We need your help! Can you help map the occurrence of the Edible dormouse?
This year, 2015, the first systematic mapping of the Edible dormouse in the Czech Republic will take place. Experienced, trained mappers will undertake this task by listening for their calls in the summer, but you can get involved as well!
If you see one or hear their calls, we want to know! They are most commonly found in mixed woodlands but also can be found in gardens, parks and orchards. You may even see them in a nest box or in a convenient hole in a building.
So, how do you recognise an Edible dormouse?
You’ll probably hear them before you see them. They usually start to call about half an hour after dusk, they keep this up practically all night, until dawn.
We have four different species of dormouse in the Czech Republic. They are all small to medium-sized rodents with busy tails. Here are the key ID features of each species to help you ID one if you are lucky catch a glimpse of one in the wild.
The edible dormouse or large/fat dormouse (Glis glis) commonly has featureless colouring, its fur being generally grey to greyish brown in colour. There is usually, however, an obvious distinction between the upper side which is silver-shiny, grey-brown, and the underside which is white. The ears are small and round. Unlike the two other grey/brown species which have dark markings on their faces, edible dormice only has dark-edged eyes. The tail is long, thick and bushy.
Edible dormouse (Photo: Lubomír Hlásek)
The forest dormouse (Dryomys nitedula) is a medium-sized dormouse with a bushy grey tail, nearly as long as its body. The fur on its upper side is a mix of brown, grey and yellow whilst the underside is white or slightly yellowish. On their face, a dark, almost black stripe extends from the eye to their small, rounded ears.
Forest dormouse (Photo: Lubomír Hlásek)
The garden dormouse (Eliomys quercinus) is the most striking of our dormice. The fur on its upper side is a mix of grey and brown but also can be quite rufous, especially on the head. There is a clear distinction between the upper side and underside, which is white. They have dark stripes running down their legs on the upper side. Their tails are much thinner than the other dormice species yet end in a black and white tuft. Their faces are the most distinct features. Their big eyes are surrounded by dark markings which extend under the large ears and onto the neck.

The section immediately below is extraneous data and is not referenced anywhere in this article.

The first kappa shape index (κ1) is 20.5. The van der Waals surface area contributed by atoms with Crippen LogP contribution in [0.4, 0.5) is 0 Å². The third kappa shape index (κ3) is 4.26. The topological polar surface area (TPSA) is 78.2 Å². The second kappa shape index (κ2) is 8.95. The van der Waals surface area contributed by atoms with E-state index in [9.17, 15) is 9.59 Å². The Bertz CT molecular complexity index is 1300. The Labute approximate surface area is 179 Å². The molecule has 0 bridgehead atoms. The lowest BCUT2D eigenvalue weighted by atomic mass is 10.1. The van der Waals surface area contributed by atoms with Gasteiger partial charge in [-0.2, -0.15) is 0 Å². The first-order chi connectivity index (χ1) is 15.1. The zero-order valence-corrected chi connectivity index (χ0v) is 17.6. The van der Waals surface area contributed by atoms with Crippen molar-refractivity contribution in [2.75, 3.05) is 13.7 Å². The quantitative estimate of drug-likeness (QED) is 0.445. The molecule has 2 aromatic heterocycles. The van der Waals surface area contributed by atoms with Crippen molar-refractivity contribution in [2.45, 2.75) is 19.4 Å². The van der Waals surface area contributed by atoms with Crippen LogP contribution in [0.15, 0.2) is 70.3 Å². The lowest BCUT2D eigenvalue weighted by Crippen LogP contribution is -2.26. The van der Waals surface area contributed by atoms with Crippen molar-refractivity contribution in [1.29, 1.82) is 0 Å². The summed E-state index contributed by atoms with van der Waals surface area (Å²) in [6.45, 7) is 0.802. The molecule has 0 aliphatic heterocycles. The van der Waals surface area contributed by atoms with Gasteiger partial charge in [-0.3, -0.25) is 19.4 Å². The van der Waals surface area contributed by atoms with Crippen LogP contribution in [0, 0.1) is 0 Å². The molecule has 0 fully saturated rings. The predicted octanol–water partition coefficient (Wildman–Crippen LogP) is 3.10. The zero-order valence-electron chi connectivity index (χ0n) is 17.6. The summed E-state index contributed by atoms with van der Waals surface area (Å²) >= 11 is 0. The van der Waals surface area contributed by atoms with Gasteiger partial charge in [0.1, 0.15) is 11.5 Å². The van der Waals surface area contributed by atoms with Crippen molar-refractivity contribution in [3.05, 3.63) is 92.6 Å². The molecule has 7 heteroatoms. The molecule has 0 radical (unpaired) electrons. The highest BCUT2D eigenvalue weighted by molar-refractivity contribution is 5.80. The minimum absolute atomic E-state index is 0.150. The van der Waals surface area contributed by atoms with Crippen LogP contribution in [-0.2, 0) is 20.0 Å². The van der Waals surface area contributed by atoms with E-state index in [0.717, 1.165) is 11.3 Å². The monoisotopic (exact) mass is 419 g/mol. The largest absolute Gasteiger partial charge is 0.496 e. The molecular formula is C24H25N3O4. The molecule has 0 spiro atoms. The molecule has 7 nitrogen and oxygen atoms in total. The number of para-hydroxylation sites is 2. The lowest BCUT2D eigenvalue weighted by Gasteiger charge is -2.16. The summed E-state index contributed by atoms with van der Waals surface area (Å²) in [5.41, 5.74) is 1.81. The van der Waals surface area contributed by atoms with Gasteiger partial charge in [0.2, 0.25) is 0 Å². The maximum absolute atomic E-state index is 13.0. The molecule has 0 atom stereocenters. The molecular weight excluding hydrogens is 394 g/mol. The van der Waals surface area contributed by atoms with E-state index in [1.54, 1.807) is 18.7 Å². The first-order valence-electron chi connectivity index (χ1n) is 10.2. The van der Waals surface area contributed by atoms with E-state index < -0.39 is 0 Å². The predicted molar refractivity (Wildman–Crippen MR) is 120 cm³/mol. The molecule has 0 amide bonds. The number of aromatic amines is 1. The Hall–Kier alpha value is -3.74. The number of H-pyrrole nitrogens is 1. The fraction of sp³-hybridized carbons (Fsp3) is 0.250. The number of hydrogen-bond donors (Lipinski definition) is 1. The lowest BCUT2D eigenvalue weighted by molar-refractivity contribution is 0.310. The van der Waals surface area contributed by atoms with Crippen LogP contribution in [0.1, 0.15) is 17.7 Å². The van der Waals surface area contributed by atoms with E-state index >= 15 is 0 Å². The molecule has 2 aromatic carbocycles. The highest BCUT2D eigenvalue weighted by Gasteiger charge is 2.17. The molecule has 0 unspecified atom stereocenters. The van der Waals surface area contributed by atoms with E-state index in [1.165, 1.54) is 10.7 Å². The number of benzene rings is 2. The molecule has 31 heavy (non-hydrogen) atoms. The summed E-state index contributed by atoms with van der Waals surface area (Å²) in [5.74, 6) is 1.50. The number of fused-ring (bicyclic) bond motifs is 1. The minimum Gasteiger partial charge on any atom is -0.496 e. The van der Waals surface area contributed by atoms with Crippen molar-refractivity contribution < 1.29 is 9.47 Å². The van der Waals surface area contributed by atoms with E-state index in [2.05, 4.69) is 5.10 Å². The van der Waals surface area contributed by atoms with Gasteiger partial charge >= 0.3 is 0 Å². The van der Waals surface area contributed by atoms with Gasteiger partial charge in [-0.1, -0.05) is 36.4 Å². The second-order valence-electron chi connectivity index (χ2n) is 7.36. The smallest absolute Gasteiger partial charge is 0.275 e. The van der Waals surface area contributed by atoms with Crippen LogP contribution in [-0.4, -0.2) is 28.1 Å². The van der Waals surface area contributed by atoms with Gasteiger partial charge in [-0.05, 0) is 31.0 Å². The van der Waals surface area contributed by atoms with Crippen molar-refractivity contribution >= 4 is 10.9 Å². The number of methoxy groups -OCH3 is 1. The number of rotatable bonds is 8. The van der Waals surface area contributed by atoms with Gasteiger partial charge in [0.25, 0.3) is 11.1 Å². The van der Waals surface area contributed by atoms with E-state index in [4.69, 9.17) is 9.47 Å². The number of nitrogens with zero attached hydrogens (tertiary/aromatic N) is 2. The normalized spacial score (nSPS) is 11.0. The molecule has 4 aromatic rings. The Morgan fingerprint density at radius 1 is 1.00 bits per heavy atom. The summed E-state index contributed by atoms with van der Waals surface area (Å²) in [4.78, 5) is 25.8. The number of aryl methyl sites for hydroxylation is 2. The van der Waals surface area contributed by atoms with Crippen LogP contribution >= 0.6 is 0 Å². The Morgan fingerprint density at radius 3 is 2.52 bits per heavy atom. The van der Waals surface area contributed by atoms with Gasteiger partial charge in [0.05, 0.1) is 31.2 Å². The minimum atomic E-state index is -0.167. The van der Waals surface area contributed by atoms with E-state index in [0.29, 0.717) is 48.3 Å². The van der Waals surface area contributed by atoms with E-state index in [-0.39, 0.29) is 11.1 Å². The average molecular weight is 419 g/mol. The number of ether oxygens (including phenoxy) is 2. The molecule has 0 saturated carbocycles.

Garden dormouse (Photo: Lubomír Hlásek)
The hazel dormouse (Muscardinus avellanarius) is our smallest dormouse species. It is easily distinguished from our other species by its rufous colouring which can vary from reddish brown to yellow/orange/brown. The underside is usually lighter in colour. They have long, bushy tails.
Hazel dormouse (Lubomír Hlásek)
So, if you notice an edible dormouse (or any dormouse), please let us know. If you are able to, try and take a picture or voice recording of the dormouse you see. Also, recording the time, date and location will really aid our research.
You can send any information to:
More about the project here.
Supported by a grant from Iceland, Liechtenstein and Norway. This project had financial support of EEA funds 2009-2014 and Ministry of Environment. The project is solely the responsibility of ALKA Wildlife, ops and in no way can be regarded as the opinion of the donor or the Ministry of the Environment.